Preaching Like Paul – R.L. Burns

R.L. Burns

I charge thee in the sight of God, and of Christ Jesus, who shall judge the living and the dead, and by his appearing and his kingdom; preach the word; be urgent in season, out of season; reprove, rebuke, exhort, with all long-suffering and teaching…. But be thou sober in all things, suffer hardship, do the work of an evangelist, fulfill thy ministry (2 Tim. 4:1, 2, 5).

The words which form the introduction to this treatise are from the pen of Paul, the apostle. With the exception of Jesus Christ, he is probably the greatest preacher that ever walked upon the sands of time. I know that most people who lay claim to being Christians, or who believe the Bible is Divine, also think of him as great. Often I hear them say, “If only everyone would preach what Paul preached and with his spirit then there would be no division among professed followers of Christ.” With this statement we agree, and give it a hearty Amen! His way is our way. Now, let us make this proposition: If we will agree to confine our preaching to that of Paul, both in spirit and content, will you agree to obey that teaching? Let us look first at the…

Spirit of Paul

We are sure that love characterized this great personality, and that no trace of rancor or hatred for men ever evidenced itself in his life. The great classic, I Corinthians 13, familiar to us in word, though not in deed, suggests the vast importance he attached to this ingredient of life. Read the chapter in your own Bible. We suggest, too, gentle reader, that you read his sermon to Agrippa (Acts 26) and his fervent plea to Philemon to forgive his run-away slave. These and many other cases express the outpouring of love which Paul had—genuine concern—for others.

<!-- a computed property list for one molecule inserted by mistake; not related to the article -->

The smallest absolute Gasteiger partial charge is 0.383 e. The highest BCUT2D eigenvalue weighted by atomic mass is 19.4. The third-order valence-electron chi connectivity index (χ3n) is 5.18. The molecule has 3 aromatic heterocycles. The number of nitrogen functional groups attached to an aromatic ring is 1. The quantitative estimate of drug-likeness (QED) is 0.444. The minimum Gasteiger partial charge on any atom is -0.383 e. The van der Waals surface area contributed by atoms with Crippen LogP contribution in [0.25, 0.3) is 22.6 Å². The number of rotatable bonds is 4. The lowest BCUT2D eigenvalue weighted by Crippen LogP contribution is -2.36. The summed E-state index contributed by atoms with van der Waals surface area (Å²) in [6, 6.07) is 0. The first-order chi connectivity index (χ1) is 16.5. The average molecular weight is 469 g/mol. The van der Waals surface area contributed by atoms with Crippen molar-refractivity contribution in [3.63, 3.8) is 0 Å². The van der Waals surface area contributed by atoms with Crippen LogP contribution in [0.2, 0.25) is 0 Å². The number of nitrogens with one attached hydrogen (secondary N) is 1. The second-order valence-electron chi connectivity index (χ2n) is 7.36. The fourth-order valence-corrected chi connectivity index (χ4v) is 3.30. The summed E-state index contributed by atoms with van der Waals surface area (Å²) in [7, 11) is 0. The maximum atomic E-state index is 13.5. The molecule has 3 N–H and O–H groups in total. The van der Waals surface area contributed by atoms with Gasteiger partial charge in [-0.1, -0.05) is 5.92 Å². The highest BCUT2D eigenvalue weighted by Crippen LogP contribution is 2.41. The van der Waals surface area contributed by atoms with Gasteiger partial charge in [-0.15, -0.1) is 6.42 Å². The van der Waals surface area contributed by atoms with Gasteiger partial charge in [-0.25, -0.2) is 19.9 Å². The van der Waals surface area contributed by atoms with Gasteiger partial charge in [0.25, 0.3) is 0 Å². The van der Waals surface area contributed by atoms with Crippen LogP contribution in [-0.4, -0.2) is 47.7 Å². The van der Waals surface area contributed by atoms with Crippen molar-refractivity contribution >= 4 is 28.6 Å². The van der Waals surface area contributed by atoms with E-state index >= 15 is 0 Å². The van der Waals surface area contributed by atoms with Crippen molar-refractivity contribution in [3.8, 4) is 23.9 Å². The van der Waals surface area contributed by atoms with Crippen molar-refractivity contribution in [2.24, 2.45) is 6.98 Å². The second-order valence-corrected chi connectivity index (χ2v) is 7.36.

But this love was not the soft spirit of sentimentalism so often mistaken for it today in organized religion and among the masses. Because of love for souls, Paul could not refrain his tongue from crying out against the diabolic evils of his own day, as men distorted and destroyed worship and service toward the one true God, Jehovah. To Christians he warns: “But though we, or an angel from heaven, should preach unto you any gospel other than that which we preached unto you, let him be anathema” (Gal. 1:3). To the Athenians he says: “I perceive that ye are very religious…what therefore ye worship in ignorance, this I set forth unto you” (Acts 17:22-23). He continues in this same chapter to not only teach about Jehovah “that made the world and all things therein” but pressed upon them the truth that “He is (not) served by men’s hands” and “we ought not to think that the Godhead is like unto gold, or silver, or stone, graven by art and device of man.” Paul was not captivated by this modern craze for “positive thinking” but condemned error wherever he found it. At Athens, had he been content to merely tell them of Jehovah without condemning their own practices of idolatry, they might very well have listed the name of this “other god” Jehovah, along with the many they already had. We must not only plant seeds of truth, but also uproot the error, if we would obey Christ and imitate Paul. Having seen the spirit of this apostle, let us look next at the…